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Day One and the jiggery-pokery begins

Friday 06 May 2005

Our countryside commentator John Sheard, who last week accurately forecast a big turn-around in rural voting patterns, marvels at the fact that on the very day a new Government is elected, the jiggery-pokery begins

IT WOULD be nice to say "I told you so" after predicting last week that there would be a massive turn-around in the rural vote in yesterday's general election. But I don't have the space. Because with staggering timing, the first mega-row over the countryside was launched even before the votes were counted.

And hopefully, for a change, this particular dispute will be settled in favour of country folk now that Labour's huge majority has been slashed and Liberal and Tory MPs in rural seats are better placed to flex their political muscles.

The first battleground - Map courtesy of the Countryside Agency.

This first conflict of the new Parliament will be of vital interest to people in the Yorkshire Dales and the Lake District, because it involves a decision made on election day itself by the Countryside Agency to press for extensions of the two national parks in the region. It would mean that their boundaries would meet alongside the M6 in Cumbria.

Now there is much more to this simple-sounding proposal than meets the eye. Such an extension would place the bitterly opposed Whinash Wind Farm - subject of an on-going public enquiry which has divided many of the country's conservationists - on national park territory.

And should that project be given planning permission, it would mean that no national park landscape anywhere in the country would be safe from such intrusive developments. Huge wind turbines, which create enormous noise and kill thousands of birds, could become as common as electricity pylons.

But the machinations involved are even murkier than this, for the Countryside Agency - one of the few Government quangos which is highly regarded by the general public - may itself be doomed. There are plans afoot to subsume it into a much-expanded Defra along with English Nature and other rural agencies.

By choosing such a day to launch its plan, the agency - which has taken the highly unusual step for a publicly funded body of opposing the Whinash development - has already been accused of beginning a fight for its own survival. If that is so, this Government is in for months of bitter infighting even before Tony Blair selects his cabinet.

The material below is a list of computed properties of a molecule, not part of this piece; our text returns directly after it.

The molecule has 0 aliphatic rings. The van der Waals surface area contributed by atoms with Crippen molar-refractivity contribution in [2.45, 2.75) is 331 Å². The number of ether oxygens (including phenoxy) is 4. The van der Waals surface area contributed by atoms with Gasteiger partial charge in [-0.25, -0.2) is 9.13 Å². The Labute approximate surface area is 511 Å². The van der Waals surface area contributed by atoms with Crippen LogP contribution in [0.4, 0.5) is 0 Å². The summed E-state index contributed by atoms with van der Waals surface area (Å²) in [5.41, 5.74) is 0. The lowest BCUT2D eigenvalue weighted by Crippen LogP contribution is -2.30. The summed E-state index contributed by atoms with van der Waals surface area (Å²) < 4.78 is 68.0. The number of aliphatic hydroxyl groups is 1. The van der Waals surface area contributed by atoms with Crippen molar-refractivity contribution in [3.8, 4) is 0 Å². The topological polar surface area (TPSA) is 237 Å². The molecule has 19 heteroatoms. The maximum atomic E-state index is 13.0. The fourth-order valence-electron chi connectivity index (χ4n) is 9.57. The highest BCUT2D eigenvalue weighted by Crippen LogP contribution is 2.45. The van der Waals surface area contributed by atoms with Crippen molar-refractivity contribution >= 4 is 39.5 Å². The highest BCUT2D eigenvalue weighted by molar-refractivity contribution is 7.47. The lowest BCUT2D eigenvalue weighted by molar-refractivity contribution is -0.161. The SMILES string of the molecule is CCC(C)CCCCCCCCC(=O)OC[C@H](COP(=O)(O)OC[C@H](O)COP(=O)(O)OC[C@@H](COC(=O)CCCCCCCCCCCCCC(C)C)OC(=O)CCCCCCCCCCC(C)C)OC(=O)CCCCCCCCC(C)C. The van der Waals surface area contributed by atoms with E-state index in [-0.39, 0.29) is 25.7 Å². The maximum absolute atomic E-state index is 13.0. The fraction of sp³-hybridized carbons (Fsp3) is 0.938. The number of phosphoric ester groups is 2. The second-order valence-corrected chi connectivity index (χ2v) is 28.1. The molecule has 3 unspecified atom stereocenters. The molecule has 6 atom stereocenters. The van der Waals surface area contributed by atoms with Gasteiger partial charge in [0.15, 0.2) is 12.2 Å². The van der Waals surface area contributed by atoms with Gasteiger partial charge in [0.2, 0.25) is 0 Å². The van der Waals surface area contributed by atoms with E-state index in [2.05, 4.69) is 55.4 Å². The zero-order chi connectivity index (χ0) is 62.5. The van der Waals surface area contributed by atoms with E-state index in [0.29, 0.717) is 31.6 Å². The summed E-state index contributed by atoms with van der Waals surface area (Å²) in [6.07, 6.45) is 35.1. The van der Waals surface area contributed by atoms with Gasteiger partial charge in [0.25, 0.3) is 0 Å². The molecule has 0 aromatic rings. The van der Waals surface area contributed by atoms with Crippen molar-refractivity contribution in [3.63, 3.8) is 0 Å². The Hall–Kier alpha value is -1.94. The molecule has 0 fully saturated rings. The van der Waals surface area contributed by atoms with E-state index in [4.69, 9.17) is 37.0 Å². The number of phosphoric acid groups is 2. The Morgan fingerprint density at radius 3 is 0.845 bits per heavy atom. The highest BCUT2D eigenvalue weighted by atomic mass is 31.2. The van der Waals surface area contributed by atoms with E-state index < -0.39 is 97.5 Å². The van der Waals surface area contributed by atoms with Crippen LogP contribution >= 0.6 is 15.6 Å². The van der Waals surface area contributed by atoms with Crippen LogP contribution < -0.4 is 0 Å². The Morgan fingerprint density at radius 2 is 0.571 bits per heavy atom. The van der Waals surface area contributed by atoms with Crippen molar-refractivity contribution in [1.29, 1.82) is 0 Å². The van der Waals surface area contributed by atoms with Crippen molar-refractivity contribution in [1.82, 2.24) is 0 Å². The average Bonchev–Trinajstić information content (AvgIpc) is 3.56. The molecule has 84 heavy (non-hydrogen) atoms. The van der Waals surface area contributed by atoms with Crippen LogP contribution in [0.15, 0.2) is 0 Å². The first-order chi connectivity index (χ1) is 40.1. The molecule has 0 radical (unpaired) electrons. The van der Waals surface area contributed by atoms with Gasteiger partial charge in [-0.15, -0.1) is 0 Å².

If there are to be few changes, as some pundits were claiming this morning (Friday, May 6), this would put two of the cabinet's least effective ministers at each other's throats: Two Jags John Prescott, the pro-windfarm brawler already dubbed the countryside's Public Enemy Number One, against the almost invisible Margaret Beckett of Defra whose job allegedly is to protect the countryside (although her efforts so far have been negligible).

So once again, the needs and desires of country folk would be subjugated to the personal ambitions of urban politicians whose sum knowledge of rural affairs could be written on a pinhead.

Of course, there might be a bright side to all this. With so many rural and semi-rural seats swinging from Labour to the Liberal Democrats, Tony Blair might be reminded that almost a quarter of the population lives in the countryside, a figure that grows by hundreds of thousands each year as people flee crime-riddled towns and cities.

And a newly empowered Liberal-Democratic Party, with numerous seats in the rural areas of the South West and Scotland, might now have the nouse to point out that the destruction of our countryside matters to townies too - even if it is for leisure purposes only.

We can only hope that Blair might sack both these Old Labour dinosaurs and put in their places some youngsters who have actually walked in a green field rather than a (vandalised) urban park. We should be so lucky...

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